Since I needed root permissions for several apps on my Samsung Galaxy S8+ (SM-G955F) device, I followed a guide that showed how to install a superuser binary on the device's Android 7.
There was a caveat: such procedure requires encryption to be disabled for the device to be bootable; Samsung devices will in fact refuse to decrypt their storage upon startup if they detect a modified
boot partition. So I just went on with it and removed encryption features from my device.
Now, what I wonder is: since I have several apps (e.g. KeePassDroid, Solid Explorer, Google Play Store) that can ease user authentication by storing passwords in such a way that they can be accessed by simply scanning a fingerprint on the sensor, will the fact that my device's main storage is decrypted mean that the saved copies of the passwords can be read in plaintext by anyone who can access the root filesystem of my device?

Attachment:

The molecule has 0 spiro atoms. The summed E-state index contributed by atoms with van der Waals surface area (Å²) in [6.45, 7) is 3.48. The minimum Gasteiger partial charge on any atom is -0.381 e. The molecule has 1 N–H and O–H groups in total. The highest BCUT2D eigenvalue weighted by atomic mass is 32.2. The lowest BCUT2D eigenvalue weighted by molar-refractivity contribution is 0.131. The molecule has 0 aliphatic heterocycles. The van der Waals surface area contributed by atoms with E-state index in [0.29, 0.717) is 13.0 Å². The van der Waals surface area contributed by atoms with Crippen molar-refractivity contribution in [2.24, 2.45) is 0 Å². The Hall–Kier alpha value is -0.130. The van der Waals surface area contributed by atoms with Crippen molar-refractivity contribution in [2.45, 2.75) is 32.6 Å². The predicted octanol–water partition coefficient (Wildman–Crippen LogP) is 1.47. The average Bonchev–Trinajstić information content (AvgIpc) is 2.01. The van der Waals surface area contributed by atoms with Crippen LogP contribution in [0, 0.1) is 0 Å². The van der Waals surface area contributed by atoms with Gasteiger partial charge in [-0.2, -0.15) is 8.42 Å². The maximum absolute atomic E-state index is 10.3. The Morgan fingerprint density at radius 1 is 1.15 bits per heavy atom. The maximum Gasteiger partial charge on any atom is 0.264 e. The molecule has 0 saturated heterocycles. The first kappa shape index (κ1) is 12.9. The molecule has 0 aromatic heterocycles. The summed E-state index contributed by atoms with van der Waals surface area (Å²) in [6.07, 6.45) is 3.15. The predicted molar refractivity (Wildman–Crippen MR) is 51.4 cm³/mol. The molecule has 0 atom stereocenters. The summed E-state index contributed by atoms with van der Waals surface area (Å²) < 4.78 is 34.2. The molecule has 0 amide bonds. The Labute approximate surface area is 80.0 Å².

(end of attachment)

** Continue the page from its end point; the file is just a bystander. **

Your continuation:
For instance, say I lose my phone, someone stumbles upon it, connects it to their machine and boots TWRP recovery, which gives them root access to the Android file system. Is there a directory in which they find clear or easily-decryptable passwords secured via fingerprint authentication? Or is there some other, maybe hardware-based, encryption system?